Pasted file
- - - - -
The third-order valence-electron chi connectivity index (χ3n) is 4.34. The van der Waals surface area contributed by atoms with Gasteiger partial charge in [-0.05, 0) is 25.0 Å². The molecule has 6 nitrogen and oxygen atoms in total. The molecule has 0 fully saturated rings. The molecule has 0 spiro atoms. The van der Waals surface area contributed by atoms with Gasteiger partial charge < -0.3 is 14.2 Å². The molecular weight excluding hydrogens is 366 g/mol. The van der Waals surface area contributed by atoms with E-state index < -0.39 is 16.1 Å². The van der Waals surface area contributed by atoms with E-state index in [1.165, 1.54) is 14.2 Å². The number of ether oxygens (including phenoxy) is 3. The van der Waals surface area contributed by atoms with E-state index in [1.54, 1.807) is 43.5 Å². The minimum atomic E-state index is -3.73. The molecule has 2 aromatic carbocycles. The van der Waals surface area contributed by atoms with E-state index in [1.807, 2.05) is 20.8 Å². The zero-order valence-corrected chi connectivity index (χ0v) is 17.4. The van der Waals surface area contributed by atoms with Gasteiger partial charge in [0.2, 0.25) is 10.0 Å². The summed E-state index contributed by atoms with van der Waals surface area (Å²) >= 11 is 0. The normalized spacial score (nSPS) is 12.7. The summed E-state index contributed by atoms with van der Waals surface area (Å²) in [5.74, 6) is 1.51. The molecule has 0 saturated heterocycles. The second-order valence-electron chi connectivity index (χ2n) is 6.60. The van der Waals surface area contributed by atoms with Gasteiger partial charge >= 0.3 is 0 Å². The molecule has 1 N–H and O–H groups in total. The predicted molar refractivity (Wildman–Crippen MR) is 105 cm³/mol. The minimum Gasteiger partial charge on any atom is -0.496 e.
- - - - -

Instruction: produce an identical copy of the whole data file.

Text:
The third-order valence-electron chi connectivity index (χ3n) is 4.34. The van der Waals surface area contributed by atoms with Gasteiger partial charge in [-0.05, 0) is 25.0 Å². The molecule has 6 nitrogen and oxygen atoms in total. The molecule has 0 fully saturated rings. The molecule has 0 spiro atoms. The van der Waals surface area contributed by atoms with Gasteiger partial charge < -0.3 is 14.2 Å². The molecular weight excluding hydrogens is 366 g/mol. The van der Waals surface area contributed by atoms with E-state index < -0.39 is 16.1 Å². The van der Waals surface area contributed by atoms with E-state index in [1.165, 1.54) is 14.2 Å². The number of ether oxygens (including phenoxy) is 3. The van der Waals surface area contributed by atoms with E-state index in [1.54, 1.807) is 43.5 Å². The minimum atomic E-state index is -3.73. The molecule has 2 aromatic carbocycles. The van der Waals surface area contributed by atoms with E-state index in [1.807, 2.05) is 20.8 Å². The zero-order valence-corrected chi connectivity index (χ0v) is 17.4. The van der Waals surface area contributed by atoms with Gasteiger partial charge in [0.2, 0.25) is 10.0 Å². The summed E-state index contributed by atoms with van der Waals surface area (Å²) >= 11 is 0. The normalized spacial score (nSPS) is 12.7. The summed E-state index contributed by atoms with van der Waals surface area (Å²) in [5.74, 6) is 1.51. The molecule has 0 saturated heterocycles. The second-order valence-electron chi connectivity index (χ2n) is 6.60. The van der Waals surface area contributed by atoms with Gasteiger partial charge >= 0.3 is 0 Å². The molecule has 1 N–H and O–H groups in total. The predicted molar refractivity (Wildman–Crippen MR) is 105 cm³/mol. The minimum Gasteiger partial charge on any atom is -0.496 e.